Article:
Krystal’s eyebrows shot up. “You’re pregnant? You shouldn’t be traveling.”
"I’m not worried,” Alana said. “I had an easy time with Alexandra. My body loves babies; I get all fat and sassy and have no trouble. I had to see you. I had to know how you were.”
“I’m fine,” said Krystal. “I’m more worried about the children.”
“Jason seems to be handling himself very well,” Alana said.
Krystal nodded. “He impresses me. He was born to rule.”
“What about the others?”
“Jon is doing his best to help Jason, and Belle has been wonderful with Sam.”
A smile twitched at the corners of Alana’s mouth. “Princess Sam, you mean?”
Krystal turned her mouth down in a mock frown. “Don’t you start.”
“I still haven’t gotten used to it,” said Alana. “You a widow; Jareth a widower.”
“And you lumping us both in the same sentence,” Krystal said.
“You should come to Fayterra,” Alana said. “So many people would love to see you. And you wouldn’t believe all of Calum and Miraya’s children. Emelyn has started admiring the cut of the young men’s tunics and her father is about to crack under the strain.”
“Calum? He always seemed so level headed.”
“He was, until his little girl started growing up.” Alana laughed. “Return with me, Krystal. It will be so much fun.”
“I can’t just now,” said Krystal. “There’s so much here that needs attending, and I can’t imagine leaving the children behind.”
“Bring them,” Alana suggested. “I’ve crossed the border twice. The treaty is voided now with Gregory gone. Jareth wouldn’t turn you away, or your children.”
“Are you sure of that?” Krystal sighed. “Jareth and Gregory were enemies for so long, how can I know he won’t look upon my children as Gregory’s alone? How can he know?”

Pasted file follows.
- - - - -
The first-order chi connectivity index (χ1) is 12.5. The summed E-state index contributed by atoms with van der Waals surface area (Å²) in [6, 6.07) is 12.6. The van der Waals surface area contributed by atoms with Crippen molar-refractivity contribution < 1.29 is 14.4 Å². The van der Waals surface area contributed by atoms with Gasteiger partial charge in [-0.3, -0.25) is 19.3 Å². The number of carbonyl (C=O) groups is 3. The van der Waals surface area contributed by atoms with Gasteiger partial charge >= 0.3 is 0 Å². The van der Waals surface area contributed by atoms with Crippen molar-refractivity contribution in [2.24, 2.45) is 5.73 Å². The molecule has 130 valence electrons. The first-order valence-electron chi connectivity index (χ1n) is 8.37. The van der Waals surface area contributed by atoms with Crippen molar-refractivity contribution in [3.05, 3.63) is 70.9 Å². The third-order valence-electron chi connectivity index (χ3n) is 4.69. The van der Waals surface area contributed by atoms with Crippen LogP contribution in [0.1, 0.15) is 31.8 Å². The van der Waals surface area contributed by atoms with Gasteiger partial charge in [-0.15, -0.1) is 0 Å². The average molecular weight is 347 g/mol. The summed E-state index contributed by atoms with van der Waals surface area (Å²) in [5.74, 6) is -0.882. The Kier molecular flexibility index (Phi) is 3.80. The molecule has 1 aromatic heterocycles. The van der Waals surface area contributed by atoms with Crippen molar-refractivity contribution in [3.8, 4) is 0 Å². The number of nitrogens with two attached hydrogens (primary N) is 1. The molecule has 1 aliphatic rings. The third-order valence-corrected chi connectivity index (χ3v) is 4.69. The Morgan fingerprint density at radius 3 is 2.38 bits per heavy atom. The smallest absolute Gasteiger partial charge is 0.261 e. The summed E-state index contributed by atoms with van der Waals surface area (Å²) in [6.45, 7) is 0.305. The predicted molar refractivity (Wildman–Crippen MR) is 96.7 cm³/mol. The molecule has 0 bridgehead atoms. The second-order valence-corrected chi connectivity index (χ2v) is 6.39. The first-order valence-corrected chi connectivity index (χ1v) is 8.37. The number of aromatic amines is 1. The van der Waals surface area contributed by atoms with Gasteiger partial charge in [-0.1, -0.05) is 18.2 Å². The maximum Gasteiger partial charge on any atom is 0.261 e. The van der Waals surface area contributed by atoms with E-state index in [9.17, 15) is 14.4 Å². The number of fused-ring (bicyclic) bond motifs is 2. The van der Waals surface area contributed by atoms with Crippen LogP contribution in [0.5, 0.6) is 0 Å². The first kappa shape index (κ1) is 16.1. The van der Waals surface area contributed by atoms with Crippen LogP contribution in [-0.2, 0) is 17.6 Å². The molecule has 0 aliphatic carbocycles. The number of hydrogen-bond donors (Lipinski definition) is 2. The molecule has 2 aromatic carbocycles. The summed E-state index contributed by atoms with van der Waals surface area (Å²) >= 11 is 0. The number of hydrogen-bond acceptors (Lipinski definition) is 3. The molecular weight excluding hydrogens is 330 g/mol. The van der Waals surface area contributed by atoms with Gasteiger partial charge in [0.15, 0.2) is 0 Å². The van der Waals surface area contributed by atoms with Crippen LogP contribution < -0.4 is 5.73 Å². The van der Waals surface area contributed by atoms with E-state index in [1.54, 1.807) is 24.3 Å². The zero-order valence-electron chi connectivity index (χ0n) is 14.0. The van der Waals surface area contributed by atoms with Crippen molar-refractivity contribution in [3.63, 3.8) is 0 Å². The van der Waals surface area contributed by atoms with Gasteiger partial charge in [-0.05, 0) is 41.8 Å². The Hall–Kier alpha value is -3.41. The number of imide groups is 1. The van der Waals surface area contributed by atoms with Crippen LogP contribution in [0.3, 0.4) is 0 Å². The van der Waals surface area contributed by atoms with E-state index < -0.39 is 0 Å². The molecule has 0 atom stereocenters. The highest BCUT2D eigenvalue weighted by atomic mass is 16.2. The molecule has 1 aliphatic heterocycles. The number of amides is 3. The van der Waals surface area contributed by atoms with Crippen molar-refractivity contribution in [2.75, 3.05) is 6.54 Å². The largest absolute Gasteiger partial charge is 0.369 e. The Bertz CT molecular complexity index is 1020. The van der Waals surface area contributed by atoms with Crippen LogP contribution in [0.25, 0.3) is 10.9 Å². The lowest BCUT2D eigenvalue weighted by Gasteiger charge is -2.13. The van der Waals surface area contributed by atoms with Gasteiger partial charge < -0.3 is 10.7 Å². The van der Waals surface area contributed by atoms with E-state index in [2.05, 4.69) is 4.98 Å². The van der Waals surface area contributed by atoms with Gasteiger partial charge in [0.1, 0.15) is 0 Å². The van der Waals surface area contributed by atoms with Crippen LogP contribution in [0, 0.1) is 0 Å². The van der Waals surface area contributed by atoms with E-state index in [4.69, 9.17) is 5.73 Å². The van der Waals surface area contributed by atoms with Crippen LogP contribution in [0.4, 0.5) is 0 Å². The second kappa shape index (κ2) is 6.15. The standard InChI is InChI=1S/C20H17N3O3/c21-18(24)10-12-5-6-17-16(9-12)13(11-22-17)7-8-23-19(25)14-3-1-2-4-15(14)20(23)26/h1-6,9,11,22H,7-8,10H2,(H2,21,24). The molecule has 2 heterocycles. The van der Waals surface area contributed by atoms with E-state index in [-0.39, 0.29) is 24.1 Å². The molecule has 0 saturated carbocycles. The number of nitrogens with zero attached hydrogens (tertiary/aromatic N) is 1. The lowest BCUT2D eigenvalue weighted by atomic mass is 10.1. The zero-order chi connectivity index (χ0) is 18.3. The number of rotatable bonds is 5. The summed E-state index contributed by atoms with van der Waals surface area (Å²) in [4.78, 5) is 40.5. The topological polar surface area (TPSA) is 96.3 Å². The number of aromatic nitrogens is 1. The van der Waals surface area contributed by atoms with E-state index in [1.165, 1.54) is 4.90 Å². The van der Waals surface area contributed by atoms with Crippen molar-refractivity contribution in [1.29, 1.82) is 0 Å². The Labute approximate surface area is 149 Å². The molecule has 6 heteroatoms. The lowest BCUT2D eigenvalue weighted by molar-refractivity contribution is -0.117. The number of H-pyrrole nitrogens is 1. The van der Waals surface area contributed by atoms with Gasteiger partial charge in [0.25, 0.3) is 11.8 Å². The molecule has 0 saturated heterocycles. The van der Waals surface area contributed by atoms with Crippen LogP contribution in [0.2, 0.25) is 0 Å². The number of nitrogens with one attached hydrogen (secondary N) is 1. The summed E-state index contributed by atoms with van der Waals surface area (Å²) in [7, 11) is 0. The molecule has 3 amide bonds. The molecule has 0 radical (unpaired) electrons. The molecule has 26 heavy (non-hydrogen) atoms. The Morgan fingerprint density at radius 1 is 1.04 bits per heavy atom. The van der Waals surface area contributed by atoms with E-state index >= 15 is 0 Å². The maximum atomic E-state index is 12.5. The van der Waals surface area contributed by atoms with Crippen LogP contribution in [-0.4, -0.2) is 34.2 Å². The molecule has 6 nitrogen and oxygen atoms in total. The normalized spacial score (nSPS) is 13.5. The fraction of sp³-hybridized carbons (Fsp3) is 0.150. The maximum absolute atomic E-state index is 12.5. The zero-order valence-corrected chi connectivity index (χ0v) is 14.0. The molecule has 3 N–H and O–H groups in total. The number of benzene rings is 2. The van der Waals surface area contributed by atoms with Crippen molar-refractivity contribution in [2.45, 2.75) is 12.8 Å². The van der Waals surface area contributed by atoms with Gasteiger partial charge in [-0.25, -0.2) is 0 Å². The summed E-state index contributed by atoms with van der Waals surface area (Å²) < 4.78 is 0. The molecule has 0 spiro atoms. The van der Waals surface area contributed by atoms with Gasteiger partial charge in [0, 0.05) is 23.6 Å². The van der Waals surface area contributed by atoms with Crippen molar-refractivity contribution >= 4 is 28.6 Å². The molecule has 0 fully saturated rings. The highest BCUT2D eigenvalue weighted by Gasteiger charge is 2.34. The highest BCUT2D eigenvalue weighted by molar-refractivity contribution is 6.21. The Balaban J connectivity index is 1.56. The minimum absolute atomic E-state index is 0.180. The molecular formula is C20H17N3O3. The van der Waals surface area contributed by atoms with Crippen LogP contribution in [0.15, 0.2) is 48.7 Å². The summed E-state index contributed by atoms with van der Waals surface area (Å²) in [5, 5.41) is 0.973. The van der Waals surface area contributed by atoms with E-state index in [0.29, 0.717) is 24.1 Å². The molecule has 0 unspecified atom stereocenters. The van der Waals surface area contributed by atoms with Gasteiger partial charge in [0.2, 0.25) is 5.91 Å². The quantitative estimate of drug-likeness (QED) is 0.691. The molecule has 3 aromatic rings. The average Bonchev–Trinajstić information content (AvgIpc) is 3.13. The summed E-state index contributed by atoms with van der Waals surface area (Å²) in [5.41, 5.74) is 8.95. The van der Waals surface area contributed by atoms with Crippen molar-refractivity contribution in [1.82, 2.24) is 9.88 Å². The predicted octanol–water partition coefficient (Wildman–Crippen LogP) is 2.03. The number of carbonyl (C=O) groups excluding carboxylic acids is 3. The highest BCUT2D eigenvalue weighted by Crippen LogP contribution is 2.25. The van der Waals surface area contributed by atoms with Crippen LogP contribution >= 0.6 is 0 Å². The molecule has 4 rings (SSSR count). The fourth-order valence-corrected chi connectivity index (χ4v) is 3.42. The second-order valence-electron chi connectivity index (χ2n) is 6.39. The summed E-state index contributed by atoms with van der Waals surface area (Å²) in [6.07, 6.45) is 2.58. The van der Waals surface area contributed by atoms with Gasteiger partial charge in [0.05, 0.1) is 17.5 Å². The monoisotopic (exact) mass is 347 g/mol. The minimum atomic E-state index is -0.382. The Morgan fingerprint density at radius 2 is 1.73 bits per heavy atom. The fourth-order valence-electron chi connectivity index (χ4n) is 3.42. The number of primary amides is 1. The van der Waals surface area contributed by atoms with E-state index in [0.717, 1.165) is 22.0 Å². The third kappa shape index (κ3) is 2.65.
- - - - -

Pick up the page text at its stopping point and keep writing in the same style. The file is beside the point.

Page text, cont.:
“Because I see so much of you in them,” said Alana in a gentle tone. “And because I know my brother still loves you.”
Krystal hedged. “I don’t know. I don’t think the time is right to take the children anywhere. They’re still mourning their father.”
“Can you at least consider the possibility that seeing Jareth again may just be the perfect solution to both your problems?” Alana lifted questioning brows. “He needs a wife and you need a man who will care for and guide your children. You and Jareth have a great love, the kind only talked about in songs and storybooks.”
“Had, Alana,” Krystal said. “What you’re talking about is in the past. Who knows what would happen if he were to see me now?"
“You’re still young and beautiful, if that’s what worries you,” said Alana. “And you’re far too young to be a widow. Do you plan to be alone the rest of your life?”
“I hadn’t planned any of this!” Krystal threw up her hands. “I’m not thinking about the future; I’m still trying to get through each day. I have four fatherless children to consider. That’s enough to keep me busy for now.”
Alana sighed, and nodded. “At least consider it, can you promise me that?”
“Good,” said Alana. “And regardless of what you decide about my brother, come visit us. I’d like to see you when my next child is born.”
“I’ll do what I can.”
“Now let’s go round up your children and have dinner. I’m starved.”
Krystal couldn’t attend the birth of Alana’s son, Justin Alexander. She had too much to worry about in Demarde with the arrival of a stranger. He introduced himself as Rogan Gildresleve, and had a tale to tell so peculiar she wouldn’t have believed it if he didn’t look so much like a younger version of Gregory.
“I am his brother, though I regret to say I never knew him,” Rogan said as she and her children sat around to listen. “I was the child Queen Roweena carried when she vanished.”
“He would have liked to know you,” said Krystal. “What happened to his mother haunted him from his childhood.”